Cech, Erin A., Anneke Metz, Tracy Babcock, and Jessi Smith. Forthcoming. “‘Caring for Our Own:’ The Role of Institutionalized Support Structures in Native American Nursing Student Success.” Journal of Nursing Education.
In this project, the authors asked 19 Native American baccalaureate nursing students to discuss their experiences with a formal institutionalized student support program called “Caring for Our Own: A Reservation/University Partnership Program.” The authors investigated the importance of different types of support structures within this program, as viewed by Native American nursing students. They distinguished between four institutionalized support structures: tangible, informational, emotional, and belonging. The authors found that students consider tangible support (such as stipends) to be comparatively less important than other types of support, particularly emotional and belonging support. Responses also revealed the importance of a fifth type of institutionalized support—motivational. The authors further discuss how these institutionalized support structures might lead to successful outcomes for Native American nursing students.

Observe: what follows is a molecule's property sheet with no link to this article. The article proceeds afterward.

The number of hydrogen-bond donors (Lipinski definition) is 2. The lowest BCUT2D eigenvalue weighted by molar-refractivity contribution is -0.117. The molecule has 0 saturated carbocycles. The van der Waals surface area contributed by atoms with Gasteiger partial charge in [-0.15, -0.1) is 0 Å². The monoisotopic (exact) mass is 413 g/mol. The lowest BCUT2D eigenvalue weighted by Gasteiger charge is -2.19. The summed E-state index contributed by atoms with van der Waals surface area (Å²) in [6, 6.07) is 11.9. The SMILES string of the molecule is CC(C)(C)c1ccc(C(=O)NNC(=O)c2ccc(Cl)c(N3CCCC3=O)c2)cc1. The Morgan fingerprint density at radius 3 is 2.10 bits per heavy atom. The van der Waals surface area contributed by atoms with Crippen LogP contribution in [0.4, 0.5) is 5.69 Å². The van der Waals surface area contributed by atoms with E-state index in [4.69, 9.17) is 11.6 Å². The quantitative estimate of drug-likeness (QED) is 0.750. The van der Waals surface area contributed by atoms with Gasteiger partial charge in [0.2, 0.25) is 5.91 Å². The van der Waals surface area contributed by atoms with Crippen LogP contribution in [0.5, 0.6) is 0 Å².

Metz, Anneke, Erin Cech, Tracy Babcock, and Jessi Smith. 2011. “The Effect of Formal and Informal Support Structures on the Motivation of Native American Students in Nursing.” Journal of Nursing Education, Vol. 50(7): 388-94.
Native Americans have traditionally been underrepresented in nursing. The authors surveyed 19 undergraduate nursing students participating in a university sponsored Native American nursing student support program and examined which social support factors influenced the students’ success. Using validated quantitative measures from social psychology, the authors found that overall perceived social support, as well as support from the university sponsored program, positively influenced Native American students’ identification with nursing, their interest in nursing, their perception of the value of nursing, and their motivation to continue pursuing nursing as a career. Conversely, perceptions of unfairness due to racial bias within the major negatively affected students’ perception of the value of nursing, as well as their motivation to pursue a nursing career.